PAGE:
25 (0.001)

Rural

49 (0.001)

46 (0.001)

44 (0.001)

44 (0.001)

40 (0.001)

42 (0.001)

WPM

36 (0.001)

37 (0.001)

44 (0.001)

24 (0.001)

30 (0.001)

40 (0.001)

EPM

47 (0.001)

46 (0.001)

55 (0.001)

28 (0.001)

41 (0.001)

49 (0.001)

EM

43 (0.001)

54 (0.001)

57 (0.001)

27 (0.001)

32 (0.001)

42 (0.001)

Figures in parentheses refer to p-value.

While one study showed an inverse relationship between diabetes and income among men, and the middle income showing the lowest prevalence among women in Malaysia [22], our study showed that the association between diabetes and income was positive in the age groups of 50–59 and 60–69, negative in the age group of ≥70 (Table 13). However, the relationship between diabetes and income was negative among women in the age groups of 40–49, 50–59 and ≥70. The relationship between income and diabetes by ethnicity was inverse among women but was not clear among men in all ethnic groups. Indian women (18%, p < 0.001) and Malay men (16%, p < 0.001) had the highest prevalence of diabetes among the low income. Indian men (29%, p < 0.001) and other women (17%, p < 0.01) had the highest prevalence of diabetes among the middle income. Chinese men (18%, p < 0.001) and other women (20%, p > 0.1) had the highest prevalence of diabetes among the high income. The relationship between diabetes and income was positive among rural men and women, and negative among urban women. The relationship between diabetes and income was negative in rural women, while it was positive in urban women. The relationship between income and diabetes was positive among women but it was not obvious among men in all the three regions. EPM showed the highest prevalence among low (14%, p < 0.001) and middle (14%, p < 0.001) income women, and among middle income men (21%, p < 0.001). EM showed the highest prevalence among low income (22%, p < 0.001) men.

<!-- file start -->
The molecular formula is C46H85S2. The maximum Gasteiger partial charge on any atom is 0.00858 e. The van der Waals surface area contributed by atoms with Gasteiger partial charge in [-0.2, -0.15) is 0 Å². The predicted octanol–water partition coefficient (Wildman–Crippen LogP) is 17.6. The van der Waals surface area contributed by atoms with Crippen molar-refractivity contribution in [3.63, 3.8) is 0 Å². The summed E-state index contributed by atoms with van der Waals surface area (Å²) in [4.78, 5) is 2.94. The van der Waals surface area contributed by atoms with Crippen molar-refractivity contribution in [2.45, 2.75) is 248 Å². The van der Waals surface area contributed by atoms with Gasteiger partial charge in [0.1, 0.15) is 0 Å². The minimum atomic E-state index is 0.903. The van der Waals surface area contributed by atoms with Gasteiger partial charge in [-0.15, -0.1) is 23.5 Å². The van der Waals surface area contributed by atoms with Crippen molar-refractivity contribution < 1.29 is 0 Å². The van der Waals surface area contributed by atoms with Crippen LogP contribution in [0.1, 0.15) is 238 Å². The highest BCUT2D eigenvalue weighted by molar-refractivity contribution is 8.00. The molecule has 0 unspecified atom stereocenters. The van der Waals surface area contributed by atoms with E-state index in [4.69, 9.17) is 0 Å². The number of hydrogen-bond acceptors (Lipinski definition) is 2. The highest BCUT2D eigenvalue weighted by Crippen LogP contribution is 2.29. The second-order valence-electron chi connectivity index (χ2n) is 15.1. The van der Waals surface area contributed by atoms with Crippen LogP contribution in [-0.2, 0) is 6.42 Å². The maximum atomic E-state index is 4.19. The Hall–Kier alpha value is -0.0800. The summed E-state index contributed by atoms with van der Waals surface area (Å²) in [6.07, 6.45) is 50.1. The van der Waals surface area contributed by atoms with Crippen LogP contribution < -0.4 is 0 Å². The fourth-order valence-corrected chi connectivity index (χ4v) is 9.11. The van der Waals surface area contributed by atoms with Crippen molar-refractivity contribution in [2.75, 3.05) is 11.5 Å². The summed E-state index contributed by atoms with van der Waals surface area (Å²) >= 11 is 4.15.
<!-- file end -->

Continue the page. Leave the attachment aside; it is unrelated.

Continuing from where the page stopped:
Table 13

Age-adjusted percentage of men and women having diabetes by income level, gender, age, ethnicity and location

Age/Ethnicity/

Men

Women

Location/Region

Low

Middle

High

Low

Middle

High

30 – 39

11 (0.001)

23 (0.001)

13 (0.01)

8 (0.001)

11 (0.001)

7 (0.01)

40 – 49

14 (0.001)

18 (0.001)

16 (0.001)

14 (0.001)

8 (0.001)

6 (0.001)

50 – 59

13 (0.001)

20 (0.001)

38 (0.001)

20 (0.001)

15 (0.001)

10 (0.001)

60 – 69

17 (0.001)

18 (0.001)

19 (0.01)

16 (0.001)

14 (0.001)

20 (0.01)

≥ 70

13 (0.001)

12 (0.1)

11 (0.001)

15 (0.001)

8 (0.001)

1 (0.001)

Malay

16 (0.001)

20 (0.001)

17 (0.001)

16 (0.001)

11 (0.001)

8 (0.001)

Chinese

12 (0.1)

5 (0.01)

18 (0.001)

4 (0.1)

4 (0.01)

6 (0.01)

Indian

11 (0.1)

29 (0.001)

11 (0.1)

18 (0.001)

14 (0.01)

12 (0.1)

Others

7 (0.001)

18 (0.1)

12 (0.001)

11 (0.001)

17 (0.01)

20 (0.1)

Urban

20 (0.001)

21 (0.001)

18 (0.001)

18 (0.001)

9 (0.001)

8 (0.001)

Rural

14 (0.001)

17 (0.001)

25 (0.001)

14 (0.001)

15 (0.001)

15 (0.001)

WPM

15 (0.001)

19 (0.001)

15 (0.001)

7 (0.001)

9 (0.001)

14 (0.001)

EPM

17 (0.001)

21 (0.001)

13 (0.001)

14 (0.001)

14 (0.001)

19 (0.01)

EM

22 (0.001)

17 (0.001)

19 (0.001)

9 (0.001)

13 (0.001)

19 (0.001)

Figures in parentheses refer to p-value.